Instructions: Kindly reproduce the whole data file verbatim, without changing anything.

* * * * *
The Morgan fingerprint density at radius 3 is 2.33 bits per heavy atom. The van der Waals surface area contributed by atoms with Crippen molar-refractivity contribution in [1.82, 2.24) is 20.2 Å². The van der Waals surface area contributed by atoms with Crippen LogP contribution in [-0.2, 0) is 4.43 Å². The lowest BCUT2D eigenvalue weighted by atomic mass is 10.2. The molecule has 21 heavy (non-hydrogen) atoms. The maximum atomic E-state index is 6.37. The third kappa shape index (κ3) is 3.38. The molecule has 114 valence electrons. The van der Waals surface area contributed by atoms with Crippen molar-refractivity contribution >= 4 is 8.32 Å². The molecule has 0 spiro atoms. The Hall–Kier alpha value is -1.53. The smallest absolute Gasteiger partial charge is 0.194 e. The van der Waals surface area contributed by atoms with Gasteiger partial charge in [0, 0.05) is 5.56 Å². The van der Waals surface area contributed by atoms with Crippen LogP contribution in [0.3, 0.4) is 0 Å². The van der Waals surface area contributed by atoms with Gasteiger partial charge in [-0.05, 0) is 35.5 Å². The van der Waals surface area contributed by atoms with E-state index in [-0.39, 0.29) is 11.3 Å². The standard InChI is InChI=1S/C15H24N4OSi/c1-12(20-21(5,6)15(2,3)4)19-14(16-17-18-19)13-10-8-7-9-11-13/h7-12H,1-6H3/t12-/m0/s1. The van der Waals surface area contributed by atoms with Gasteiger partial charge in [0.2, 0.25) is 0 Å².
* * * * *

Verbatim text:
The Morgan fingerprint density at radius 3 is 2.33 bits per heavy atom. The van der Waals surface area contributed by atoms with Crippen molar-refractivity contribution in [1.82, 2.24) is 20.2 Å². The van der Waals surface area contributed by atoms with Crippen LogP contribution in [-0.2, 0) is 4.43 Å². The lowest BCUT2D eigenvalue weighted by atomic mass is 10.2. The molecule has 21 heavy (non-hydrogen) atoms. The maximum atomic E-state index is 6.37. The third kappa shape index (κ3) is 3.38. The molecule has 114 valence electrons. The van der Waals surface area contributed by atoms with Crippen molar-refractivity contribution >= 4 is 8.32 Å². The molecule has 0 spiro atoms. The Hall–Kier alpha value is -1.53. The smallest absolute Gasteiger partial charge is 0.194 e. The van der Waals surface area contributed by atoms with Gasteiger partial charge in [0, 0.05) is 5.56 Å². The van der Waals surface area contributed by atoms with Crippen LogP contribution in [0.3, 0.4) is 0 Å². The van der Waals surface area contributed by atoms with Gasteiger partial charge in [-0.05, 0) is 35.5 Å². The van der Waals surface area contributed by atoms with E-state index in [-0.39, 0.29) is 11.3 Å². The standard InChI is InChI=1S/C15H24N4OSi/c1-12(20-21(5,6)15(2,3)4)19-14(16-17-18-19)13-10-8-7-9-11-13/h7-12H,1-6H3/t12-/m0/s1. The van der Waals surface area contributed by atoms with Gasteiger partial charge in [0.2, 0.25) is 0 Å².